Bounce | Matthew Syed

Published: 2011

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Matthew Syed is the former British table tennis professional who after his career became a journalist and writer. The book’s basic message is the classic 10,000-hour rule. That people are not born with talent that leads to success. Those who achieve success work hard and get paid accordingly. The book is intended to be a further development of Malcolm Gladwell’s book Outliers based on the latest from neuroscience.  

OPPORTUNITY & HARD WORK. It is a myth that those who practice something at a high level are the ones with the greatest talent. What we see is just the tip of the iceberg. We see the end product of thousands of hours of training. Very few have innate talent where without intense training they become experts in something. But you do not reach the expert level through talent and training, you reach it through the opportunity to be exposed early to an interest and the opportunity to put in the hours.

“If people knew how hard I had to work to gain my mastery, it would not seem so wonderful at all.”
– Michelangelo

DELIBERATE PRACTICE. It’s not just the number of hours that counts, it’s also how qualitative they are. One example is driving: most drivers spend more than 10,000 hours behind the wheel in a decade or two. Still, most are not to be classified as expert drivers. It has mainly been passive hours behind the wheel. What counts are active hours, where we practice difficult tasks with the goal of refining our skills.

“The path to excellence is inordinately lengthy, requiring a minimum of ten thousand hours of lung busting effort to get to the summit.”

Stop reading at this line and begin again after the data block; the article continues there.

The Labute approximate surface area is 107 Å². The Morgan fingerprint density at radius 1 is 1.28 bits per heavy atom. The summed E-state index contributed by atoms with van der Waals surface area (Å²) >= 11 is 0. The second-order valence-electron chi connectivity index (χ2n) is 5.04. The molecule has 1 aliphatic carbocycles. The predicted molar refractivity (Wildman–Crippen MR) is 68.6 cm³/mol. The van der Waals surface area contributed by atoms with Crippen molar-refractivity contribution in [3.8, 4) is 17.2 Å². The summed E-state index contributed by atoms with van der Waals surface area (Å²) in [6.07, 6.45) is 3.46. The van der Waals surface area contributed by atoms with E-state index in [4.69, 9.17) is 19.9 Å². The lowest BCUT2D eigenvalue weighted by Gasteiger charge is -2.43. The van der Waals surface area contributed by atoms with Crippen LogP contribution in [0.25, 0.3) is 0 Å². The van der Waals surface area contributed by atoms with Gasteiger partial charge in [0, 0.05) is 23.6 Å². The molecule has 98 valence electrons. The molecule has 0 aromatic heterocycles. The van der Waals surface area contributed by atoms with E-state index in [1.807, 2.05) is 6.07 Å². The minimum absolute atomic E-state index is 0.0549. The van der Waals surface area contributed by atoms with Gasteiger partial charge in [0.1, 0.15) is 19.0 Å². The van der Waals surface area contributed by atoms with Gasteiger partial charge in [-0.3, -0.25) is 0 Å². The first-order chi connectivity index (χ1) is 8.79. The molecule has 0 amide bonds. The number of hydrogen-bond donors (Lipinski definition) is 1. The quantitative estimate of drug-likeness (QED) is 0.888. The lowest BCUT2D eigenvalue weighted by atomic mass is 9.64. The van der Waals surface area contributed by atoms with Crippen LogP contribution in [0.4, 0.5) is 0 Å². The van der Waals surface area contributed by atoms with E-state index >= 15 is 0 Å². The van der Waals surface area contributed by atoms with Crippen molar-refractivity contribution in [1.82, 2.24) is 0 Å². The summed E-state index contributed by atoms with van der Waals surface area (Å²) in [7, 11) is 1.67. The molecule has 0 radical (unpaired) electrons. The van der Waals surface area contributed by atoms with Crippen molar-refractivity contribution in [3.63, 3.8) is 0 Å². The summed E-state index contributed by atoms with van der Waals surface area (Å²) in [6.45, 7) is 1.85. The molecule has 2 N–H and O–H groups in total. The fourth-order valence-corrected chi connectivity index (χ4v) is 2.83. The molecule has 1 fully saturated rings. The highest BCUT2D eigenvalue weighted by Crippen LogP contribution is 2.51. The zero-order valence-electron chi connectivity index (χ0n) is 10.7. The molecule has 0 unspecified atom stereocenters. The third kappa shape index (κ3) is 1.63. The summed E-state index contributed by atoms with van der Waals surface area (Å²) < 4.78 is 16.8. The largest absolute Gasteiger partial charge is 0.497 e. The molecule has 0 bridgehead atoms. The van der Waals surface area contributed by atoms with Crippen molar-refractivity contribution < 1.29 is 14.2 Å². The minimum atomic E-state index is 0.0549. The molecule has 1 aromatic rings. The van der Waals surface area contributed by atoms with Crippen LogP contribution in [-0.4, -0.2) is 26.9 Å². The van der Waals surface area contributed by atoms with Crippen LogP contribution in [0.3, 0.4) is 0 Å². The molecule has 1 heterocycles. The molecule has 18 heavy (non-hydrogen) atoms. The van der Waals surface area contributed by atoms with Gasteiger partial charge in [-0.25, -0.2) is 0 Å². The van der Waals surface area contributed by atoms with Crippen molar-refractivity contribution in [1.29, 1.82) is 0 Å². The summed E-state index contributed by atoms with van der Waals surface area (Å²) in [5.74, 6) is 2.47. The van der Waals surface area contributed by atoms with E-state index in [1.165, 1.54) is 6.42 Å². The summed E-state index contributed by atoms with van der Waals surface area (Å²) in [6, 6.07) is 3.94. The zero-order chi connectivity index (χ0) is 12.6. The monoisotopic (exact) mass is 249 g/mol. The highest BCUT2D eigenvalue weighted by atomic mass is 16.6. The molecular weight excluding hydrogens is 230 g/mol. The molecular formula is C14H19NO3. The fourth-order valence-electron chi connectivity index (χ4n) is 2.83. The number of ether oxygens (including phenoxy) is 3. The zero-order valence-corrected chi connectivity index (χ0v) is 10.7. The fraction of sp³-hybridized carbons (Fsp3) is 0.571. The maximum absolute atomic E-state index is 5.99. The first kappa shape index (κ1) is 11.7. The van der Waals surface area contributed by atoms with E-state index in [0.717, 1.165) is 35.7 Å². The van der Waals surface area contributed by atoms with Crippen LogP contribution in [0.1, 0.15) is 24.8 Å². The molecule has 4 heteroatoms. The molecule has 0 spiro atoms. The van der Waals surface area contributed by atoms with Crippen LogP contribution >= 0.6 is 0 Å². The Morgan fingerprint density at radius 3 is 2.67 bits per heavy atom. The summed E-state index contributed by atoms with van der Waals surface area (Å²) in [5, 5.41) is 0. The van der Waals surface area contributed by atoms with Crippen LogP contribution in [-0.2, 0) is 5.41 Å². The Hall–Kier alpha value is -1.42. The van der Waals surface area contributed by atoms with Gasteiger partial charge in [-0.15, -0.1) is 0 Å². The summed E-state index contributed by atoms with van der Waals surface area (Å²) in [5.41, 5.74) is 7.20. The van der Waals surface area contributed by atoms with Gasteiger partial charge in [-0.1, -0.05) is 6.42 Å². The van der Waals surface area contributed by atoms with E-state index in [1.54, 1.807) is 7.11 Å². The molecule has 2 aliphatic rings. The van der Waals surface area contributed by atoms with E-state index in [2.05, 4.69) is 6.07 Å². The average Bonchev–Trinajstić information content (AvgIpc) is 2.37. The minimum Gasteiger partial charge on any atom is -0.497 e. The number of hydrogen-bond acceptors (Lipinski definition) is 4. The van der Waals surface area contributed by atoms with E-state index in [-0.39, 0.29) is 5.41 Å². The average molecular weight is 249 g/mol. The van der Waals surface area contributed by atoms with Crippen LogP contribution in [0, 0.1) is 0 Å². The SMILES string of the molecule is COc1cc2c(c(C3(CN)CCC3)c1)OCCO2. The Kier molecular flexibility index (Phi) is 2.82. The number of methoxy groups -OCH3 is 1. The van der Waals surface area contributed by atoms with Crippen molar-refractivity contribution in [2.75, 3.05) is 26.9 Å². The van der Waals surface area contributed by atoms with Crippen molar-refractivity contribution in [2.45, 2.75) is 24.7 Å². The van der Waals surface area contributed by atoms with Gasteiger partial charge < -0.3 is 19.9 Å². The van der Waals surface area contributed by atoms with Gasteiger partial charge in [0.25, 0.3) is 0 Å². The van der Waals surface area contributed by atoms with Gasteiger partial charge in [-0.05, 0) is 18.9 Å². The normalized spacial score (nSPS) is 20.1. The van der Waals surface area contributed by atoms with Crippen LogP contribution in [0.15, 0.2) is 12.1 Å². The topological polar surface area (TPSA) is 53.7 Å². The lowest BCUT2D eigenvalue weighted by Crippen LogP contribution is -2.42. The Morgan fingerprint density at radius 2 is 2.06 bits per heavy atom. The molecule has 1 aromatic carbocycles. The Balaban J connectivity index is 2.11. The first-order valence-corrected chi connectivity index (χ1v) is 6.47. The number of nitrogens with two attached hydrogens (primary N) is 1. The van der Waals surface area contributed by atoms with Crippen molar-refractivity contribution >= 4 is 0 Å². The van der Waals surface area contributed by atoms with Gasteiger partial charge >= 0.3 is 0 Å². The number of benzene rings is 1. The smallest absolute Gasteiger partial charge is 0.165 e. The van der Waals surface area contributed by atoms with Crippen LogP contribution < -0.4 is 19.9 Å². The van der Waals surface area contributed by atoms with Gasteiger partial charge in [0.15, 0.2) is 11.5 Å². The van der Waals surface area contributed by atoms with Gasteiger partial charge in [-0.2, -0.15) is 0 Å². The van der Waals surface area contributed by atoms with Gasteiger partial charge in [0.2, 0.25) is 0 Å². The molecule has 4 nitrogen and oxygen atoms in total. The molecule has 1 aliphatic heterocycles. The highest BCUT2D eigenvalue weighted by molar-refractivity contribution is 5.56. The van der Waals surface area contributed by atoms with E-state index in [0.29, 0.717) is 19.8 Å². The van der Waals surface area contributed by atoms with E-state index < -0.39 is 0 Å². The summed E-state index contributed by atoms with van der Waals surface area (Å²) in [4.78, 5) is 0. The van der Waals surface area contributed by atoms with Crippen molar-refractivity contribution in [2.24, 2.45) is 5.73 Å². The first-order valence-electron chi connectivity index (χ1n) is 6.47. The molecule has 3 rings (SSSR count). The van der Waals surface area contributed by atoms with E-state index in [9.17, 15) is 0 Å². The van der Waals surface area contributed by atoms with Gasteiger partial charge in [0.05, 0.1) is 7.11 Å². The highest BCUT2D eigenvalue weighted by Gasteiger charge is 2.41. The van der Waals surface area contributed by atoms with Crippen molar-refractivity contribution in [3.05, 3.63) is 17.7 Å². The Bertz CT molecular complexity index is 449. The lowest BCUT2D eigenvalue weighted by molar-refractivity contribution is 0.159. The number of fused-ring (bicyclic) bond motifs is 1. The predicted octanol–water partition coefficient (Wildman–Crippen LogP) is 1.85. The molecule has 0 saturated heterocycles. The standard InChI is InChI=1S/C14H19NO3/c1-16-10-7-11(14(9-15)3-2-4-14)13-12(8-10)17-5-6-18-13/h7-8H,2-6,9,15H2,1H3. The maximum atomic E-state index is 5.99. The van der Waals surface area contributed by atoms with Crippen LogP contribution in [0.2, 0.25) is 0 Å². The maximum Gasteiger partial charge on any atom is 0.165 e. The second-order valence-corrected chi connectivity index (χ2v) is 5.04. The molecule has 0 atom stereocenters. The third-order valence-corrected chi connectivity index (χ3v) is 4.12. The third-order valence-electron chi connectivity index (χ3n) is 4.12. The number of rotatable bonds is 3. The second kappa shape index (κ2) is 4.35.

TALENT IS A MYTH. Tiger Woods, the Williams sisters, Mozart, Susan Polgar and Roger Federer were all successful at a young age, which is often explained by the assumption of innate talent. Syed believes that they simply received more deliberate practice at a young age than others. Of course, they also had good basic conditions. But all of the child stars listed above had parents who took on a professional coaching role and who set up a tough training schedule.

FAIL FORWARD. One difference between masters and amateurs is that the former “fails forward” – their mistakes become lessons that take them forward. They know that failure is an opportunity to learn and get better. Michael Jordan is said to have said “I’ve missed more than 9,000 shots”. Those who succeed best are those who have failed the most.

”The paradox of excellences is that it is built upon the foundations of necessary failure”

MOTIVATION BY ASSOCIATION. If we see someone who has fulfilled what we aim to achieve and who also shares some qualities with us, it can ignite a strong spark in us. This makes it more reasonable for us to be able to achieve our goals. We should therefore look for role models and imitate the qualities of those we admire.

VISUALIZE SUCCESS. 10,000 hours of deliberate practice alone is not enough to get to the top. You must also be able to perform when it counts. Many top athletes have felt the phenomenon of “choking” and felt paralyzed at the very moment when all the thousands of hours of training are to be used. To reach the top, one must also cope with mental pressure. Many top athletes prepare by visualizing their success. They see and feel how they will jump over the obstacle, score a goal or take the lead in the race.

“There is an innate capacity for our bodies to bring into being, to the best of their ability, the optimistic scenarios in which we fervently believe.”

LATER DOESN’T ALWAYS COMES. If we want something, grab it right away and not push it into the future. A young promising basketball player considered taking a year off before continuing his elite venture. His mother said “later does not always come for everyone”. If he wanted to become a professional player, then a year’s break would risk him missing his chance.

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